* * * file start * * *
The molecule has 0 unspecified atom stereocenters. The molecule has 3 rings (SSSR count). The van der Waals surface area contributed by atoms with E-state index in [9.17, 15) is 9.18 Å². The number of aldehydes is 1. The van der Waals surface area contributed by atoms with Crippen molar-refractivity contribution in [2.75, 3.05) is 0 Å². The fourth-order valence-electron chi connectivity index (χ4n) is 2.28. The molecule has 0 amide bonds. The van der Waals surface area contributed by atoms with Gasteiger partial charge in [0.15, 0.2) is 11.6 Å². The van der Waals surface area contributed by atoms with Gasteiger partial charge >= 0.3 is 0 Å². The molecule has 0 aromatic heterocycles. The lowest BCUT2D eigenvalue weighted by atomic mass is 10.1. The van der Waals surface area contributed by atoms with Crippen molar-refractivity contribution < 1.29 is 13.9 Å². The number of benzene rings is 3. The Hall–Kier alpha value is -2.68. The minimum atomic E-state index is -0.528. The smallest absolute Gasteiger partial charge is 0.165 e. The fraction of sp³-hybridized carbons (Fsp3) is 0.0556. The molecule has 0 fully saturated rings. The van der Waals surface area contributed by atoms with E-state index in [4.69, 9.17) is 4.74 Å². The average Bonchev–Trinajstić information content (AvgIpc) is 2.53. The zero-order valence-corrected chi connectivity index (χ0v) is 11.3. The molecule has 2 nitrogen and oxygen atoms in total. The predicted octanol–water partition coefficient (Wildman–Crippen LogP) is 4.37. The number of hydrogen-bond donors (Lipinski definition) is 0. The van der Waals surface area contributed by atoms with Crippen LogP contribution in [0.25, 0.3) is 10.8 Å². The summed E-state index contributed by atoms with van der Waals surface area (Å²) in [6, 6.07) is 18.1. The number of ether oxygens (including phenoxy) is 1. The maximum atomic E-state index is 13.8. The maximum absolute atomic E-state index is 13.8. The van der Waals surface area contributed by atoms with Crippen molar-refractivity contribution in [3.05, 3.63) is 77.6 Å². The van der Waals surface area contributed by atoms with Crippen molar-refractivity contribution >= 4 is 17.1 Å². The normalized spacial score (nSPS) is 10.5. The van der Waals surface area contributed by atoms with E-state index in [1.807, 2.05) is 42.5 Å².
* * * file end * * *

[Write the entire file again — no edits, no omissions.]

The molecule has 0 unspecified atom stereocenters. The molecule has 3 rings (SSSR count). The van der Waals surface area contributed by atoms with E-state index in [9.17, 15) is 9.18 Å². The number of aldehydes is 1. The van der Waals surface area contributed by atoms with Crippen molar-refractivity contribution in [2.75, 3.05) is 0 Å². The fourth-order valence-electron chi connectivity index (χ4n) is 2.28. The molecule has 0 amide bonds. The van der Waals surface area contributed by atoms with Gasteiger partial charge in [0.15, 0.2) is 11.6 Å². The van der Waals surface area contributed by atoms with Gasteiger partial charge >= 0.3 is 0 Å². The molecule has 0 aromatic heterocycles. The lowest BCUT2D eigenvalue weighted by atomic mass is 10.1. The van der Waals surface area contributed by atoms with Crippen molar-refractivity contribution < 1.29 is 13.9 Å². The number of benzene rings is 3. The Hall–Kier alpha value is -2.68. The minimum atomic E-state index is -0.528. The smallest absolute Gasteiger partial charge is 0.165 e. The fraction of sp³-hybridized carbons (Fsp3) is 0.0556. The molecule has 0 fully saturated rings. The van der Waals surface area contributed by atoms with E-state index in [4.69, 9.17) is 4.74 Å². The average Bonchev–Trinajstić information content (AvgIpc) is 2.53. The zero-order valence-corrected chi connectivity index (χ0v) is 11.3. The molecule has 2 nitrogen and oxygen atoms in total. The predicted octanol–water partition coefficient (Wildman–Crippen LogP) is 4.37. The number of hydrogen-bond donors (Lipinski definition) is 0. The van der Waals surface area contributed by atoms with Crippen LogP contribution in [0.25, 0.3) is 10.8 Å². The summed E-state index contributed by atoms with van der Waals surface area (Å²) in [6, 6.07) is 18.1. The number of ether oxygens (including phenoxy) is 1. The maximum atomic E-state index is 13.8. The maximum absolute atomic E-state index is 13.8. The van der Waals surface area contributed by atoms with Crippen molar-refractivity contribution in [3.05, 3.63) is 77.6 Å². The van der Waals surface area contributed by atoms with Crippen molar-refractivity contribution >= 4 is 17.1 Å². The normalized spacial score (nSPS) is 10.5. The van der Waals surface area contributed by atoms with E-state index in [1.807, 2.05) is 42.5 Å².